Foreign investment funds scrambling for slice of China’s property pie

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Foreign investment in China’s property market reached RMB22.2 billion in the first five months of this year (up 89.9 percent from the same period last year) according to the latest figures from the National Bureau of Statistics.

As the Shanghai Daily reports:

Global property funds have remained very active tapping the increased demand for properties in Asia and other emerging markets.

Morgan Stanley, the biggest real estate investor among all Wall Street banks, announced last week that it has raised US$8 billion to create the world’s largest global property fund.

The New York-based company said it will invest almost half of the money in Japan, where the longest expansion since World War II is pushing up rents and fueling a building boom in Tokyo, and about 25 percent in countries including China and India, where apartment and office construction is booming as businesses grow.

“The record size of this fund, both for Morgan Stanley Real Estate and among real estate investment managers, is indicative of strong capital flows into real estate,” said John Carrafiell, global co-head of Morgan Stanley Real Estate Investing.

Even though Beijing has sought to restrict overseas capital in the sector, it continues to pour into a white hot market. In October of 2006, China Briefing interviewed Nicholas N.K. Cho, the director of the investment department at Debenham Tie Leung (DTZ) about investing in China’s property market. He commented on the key issues an investor should be aware of when investing in and divesting from Chinese property. Here is what he had to say:

This really depends on the organization or individual’s investment strategy and appetite for risk. Every investor will have their own investment philosophy and mandate. But one would be well advised not to be greedy. It would be helpful to determine your own bottom-line on the yields that you are seeking, and also to stay focused to your investment objectives.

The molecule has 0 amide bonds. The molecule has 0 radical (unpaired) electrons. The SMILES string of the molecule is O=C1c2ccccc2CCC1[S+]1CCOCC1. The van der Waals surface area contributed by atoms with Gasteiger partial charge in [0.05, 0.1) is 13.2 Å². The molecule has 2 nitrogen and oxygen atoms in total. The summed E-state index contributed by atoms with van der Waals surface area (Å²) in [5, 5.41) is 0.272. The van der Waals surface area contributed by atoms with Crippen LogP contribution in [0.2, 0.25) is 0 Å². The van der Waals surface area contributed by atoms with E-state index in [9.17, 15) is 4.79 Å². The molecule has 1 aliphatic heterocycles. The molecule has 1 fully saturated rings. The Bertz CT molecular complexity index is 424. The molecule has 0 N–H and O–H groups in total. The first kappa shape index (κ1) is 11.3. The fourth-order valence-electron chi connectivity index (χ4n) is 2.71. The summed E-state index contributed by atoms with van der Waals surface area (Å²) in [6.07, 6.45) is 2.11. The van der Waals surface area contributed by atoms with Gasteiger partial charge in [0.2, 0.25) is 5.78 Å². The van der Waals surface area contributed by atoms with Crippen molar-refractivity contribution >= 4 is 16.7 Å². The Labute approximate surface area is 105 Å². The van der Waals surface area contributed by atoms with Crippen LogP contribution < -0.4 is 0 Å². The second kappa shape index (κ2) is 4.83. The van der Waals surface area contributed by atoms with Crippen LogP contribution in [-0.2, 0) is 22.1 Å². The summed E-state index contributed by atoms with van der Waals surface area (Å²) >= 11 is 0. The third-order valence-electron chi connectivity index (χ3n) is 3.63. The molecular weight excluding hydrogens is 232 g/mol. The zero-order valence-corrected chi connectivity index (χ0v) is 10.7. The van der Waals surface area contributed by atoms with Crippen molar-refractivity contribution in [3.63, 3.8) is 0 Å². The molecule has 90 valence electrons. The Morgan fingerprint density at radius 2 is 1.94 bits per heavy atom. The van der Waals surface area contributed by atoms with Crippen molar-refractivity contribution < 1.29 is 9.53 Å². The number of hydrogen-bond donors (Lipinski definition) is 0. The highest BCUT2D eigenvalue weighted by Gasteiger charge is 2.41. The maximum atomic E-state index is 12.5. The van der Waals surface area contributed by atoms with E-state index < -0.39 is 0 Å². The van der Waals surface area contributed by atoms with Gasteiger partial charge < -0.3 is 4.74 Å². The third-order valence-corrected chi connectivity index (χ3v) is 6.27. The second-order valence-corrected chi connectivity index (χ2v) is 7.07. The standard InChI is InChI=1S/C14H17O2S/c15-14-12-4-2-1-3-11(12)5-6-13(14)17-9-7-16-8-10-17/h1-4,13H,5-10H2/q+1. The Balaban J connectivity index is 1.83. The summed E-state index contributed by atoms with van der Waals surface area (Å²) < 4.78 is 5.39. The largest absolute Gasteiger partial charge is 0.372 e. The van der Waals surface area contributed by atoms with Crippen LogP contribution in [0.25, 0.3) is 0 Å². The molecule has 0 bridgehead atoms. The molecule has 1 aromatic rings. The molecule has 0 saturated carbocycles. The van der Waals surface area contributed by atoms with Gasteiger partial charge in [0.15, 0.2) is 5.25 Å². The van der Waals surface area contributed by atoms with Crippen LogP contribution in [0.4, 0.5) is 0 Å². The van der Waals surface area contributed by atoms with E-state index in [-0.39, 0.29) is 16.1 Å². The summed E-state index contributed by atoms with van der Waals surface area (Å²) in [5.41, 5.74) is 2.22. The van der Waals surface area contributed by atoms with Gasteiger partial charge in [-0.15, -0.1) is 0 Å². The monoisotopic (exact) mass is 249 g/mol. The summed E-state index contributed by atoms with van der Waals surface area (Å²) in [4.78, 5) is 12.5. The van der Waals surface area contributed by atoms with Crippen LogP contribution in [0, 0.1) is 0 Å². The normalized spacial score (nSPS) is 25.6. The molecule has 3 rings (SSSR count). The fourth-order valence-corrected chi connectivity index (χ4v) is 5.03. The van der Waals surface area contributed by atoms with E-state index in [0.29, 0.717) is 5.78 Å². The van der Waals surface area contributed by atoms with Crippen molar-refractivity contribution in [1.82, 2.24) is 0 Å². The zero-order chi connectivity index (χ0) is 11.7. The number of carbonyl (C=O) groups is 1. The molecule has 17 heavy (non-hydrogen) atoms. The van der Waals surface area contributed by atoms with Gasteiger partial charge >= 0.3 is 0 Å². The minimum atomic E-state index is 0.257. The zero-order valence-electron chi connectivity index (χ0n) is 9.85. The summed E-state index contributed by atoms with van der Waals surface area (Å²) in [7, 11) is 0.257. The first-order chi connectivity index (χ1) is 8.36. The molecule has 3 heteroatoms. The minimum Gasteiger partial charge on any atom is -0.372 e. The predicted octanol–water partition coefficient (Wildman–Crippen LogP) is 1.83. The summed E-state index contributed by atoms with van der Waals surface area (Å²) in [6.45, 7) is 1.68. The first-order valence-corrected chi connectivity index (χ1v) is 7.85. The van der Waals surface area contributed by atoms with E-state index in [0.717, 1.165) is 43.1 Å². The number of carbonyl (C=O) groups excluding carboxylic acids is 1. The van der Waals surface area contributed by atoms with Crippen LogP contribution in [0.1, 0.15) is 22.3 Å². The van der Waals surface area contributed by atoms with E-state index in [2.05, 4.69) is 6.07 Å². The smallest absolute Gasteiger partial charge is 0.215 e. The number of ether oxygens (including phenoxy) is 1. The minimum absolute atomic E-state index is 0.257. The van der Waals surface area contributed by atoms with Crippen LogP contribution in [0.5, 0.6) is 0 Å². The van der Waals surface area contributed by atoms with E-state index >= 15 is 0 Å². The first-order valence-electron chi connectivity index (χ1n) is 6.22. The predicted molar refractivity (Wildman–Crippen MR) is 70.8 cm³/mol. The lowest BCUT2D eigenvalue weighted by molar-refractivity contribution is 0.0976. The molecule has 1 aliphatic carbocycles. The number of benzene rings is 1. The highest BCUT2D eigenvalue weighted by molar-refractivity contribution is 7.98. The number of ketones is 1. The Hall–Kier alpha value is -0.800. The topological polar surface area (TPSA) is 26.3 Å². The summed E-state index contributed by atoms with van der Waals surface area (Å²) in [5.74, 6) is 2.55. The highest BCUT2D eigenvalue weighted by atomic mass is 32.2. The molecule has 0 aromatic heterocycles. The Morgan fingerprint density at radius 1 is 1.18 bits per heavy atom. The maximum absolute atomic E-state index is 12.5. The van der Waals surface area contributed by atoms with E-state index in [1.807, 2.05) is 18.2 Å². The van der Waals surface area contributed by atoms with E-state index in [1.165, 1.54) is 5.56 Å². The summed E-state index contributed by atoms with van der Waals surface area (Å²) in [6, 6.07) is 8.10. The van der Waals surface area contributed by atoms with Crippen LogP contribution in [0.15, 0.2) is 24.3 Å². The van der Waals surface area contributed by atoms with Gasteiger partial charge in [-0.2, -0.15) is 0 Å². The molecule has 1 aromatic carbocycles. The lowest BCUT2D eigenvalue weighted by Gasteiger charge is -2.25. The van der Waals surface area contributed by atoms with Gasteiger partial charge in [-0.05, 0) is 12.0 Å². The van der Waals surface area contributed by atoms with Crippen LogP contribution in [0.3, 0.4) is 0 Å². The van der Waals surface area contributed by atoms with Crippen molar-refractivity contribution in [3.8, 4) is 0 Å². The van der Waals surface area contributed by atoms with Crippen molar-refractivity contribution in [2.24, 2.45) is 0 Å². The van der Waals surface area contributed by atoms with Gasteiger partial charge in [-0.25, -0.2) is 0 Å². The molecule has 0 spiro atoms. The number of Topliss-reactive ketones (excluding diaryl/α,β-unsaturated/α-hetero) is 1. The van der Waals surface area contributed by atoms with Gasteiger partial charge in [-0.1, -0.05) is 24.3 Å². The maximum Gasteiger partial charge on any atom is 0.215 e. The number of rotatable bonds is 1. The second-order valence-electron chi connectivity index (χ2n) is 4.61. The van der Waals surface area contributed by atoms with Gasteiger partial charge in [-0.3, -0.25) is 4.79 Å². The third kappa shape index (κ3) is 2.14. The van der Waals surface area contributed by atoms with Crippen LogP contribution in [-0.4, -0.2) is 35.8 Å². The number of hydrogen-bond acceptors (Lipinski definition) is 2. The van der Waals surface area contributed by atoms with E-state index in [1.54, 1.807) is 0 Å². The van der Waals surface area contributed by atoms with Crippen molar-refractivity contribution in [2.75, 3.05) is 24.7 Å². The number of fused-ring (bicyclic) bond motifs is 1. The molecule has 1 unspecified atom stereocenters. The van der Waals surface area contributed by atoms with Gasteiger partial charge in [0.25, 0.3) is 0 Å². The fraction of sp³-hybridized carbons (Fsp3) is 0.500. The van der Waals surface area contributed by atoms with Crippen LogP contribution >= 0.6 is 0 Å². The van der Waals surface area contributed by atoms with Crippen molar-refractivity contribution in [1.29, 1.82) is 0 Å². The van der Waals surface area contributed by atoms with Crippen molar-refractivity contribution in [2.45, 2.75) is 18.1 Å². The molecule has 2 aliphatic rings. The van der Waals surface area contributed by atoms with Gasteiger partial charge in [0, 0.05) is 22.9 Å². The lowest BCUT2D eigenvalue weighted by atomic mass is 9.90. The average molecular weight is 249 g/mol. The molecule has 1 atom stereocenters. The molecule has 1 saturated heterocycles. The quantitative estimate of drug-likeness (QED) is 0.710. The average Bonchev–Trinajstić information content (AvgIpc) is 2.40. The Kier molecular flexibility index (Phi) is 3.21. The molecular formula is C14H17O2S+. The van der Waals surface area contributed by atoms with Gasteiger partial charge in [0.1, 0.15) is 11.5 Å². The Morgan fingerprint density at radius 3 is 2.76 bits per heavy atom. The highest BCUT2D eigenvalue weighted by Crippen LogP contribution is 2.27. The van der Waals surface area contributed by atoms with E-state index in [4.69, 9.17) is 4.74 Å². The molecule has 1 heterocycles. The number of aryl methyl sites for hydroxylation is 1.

In general, DTZ is encouraging our investors to invest in China as a whole. Those investing in first tier cities such as Beijing, Shanghai and Guangzhou would typically do so to capitalize on the well-developed city structure and presence of professionals in the field. We would note that returns are fairly stable or even low when compared to investments made in second tier cities.

A typical gross yield for investment in a first tier city typically ranges between 8-10 percent, compared to that of second tier city investments, which might achieve 12 percent. Indeed, the differential in gross yields between first and second tier cities is in the range of 2-4 percent.

We would repeat that due diligence is critical – do your homework and be ready to dig deep into the history of the real estate that you are about to buy.

With regard to divesting, the investor should pay attention to structuring a proper exit procedure. It would be best to leave this to professionals in the field who are well informed of market conditions.

1 thought on “Foreign investment funds scrambling for slice of China’s property pie

    offpeak808 says:

    “A typical gross yield for investment in a first tier city typically ranges between 8-10 percent…” Vague.

    I think this all depends on how “yield” is calculated. Some property brokers like to base it on the maximum rental rate at 100% occupancy, a sort of maximum potential cash flow forecast (how much gas you can put in the car.) Some investment funds calculate it as (Net Operating Income/Price) – taxes, more like a cap rate (the gas mileage, depending on the price of gas). And a lot of people come up with something in between.

    I’m interested to know what China Briefing defines as “Yield” on a property investment.

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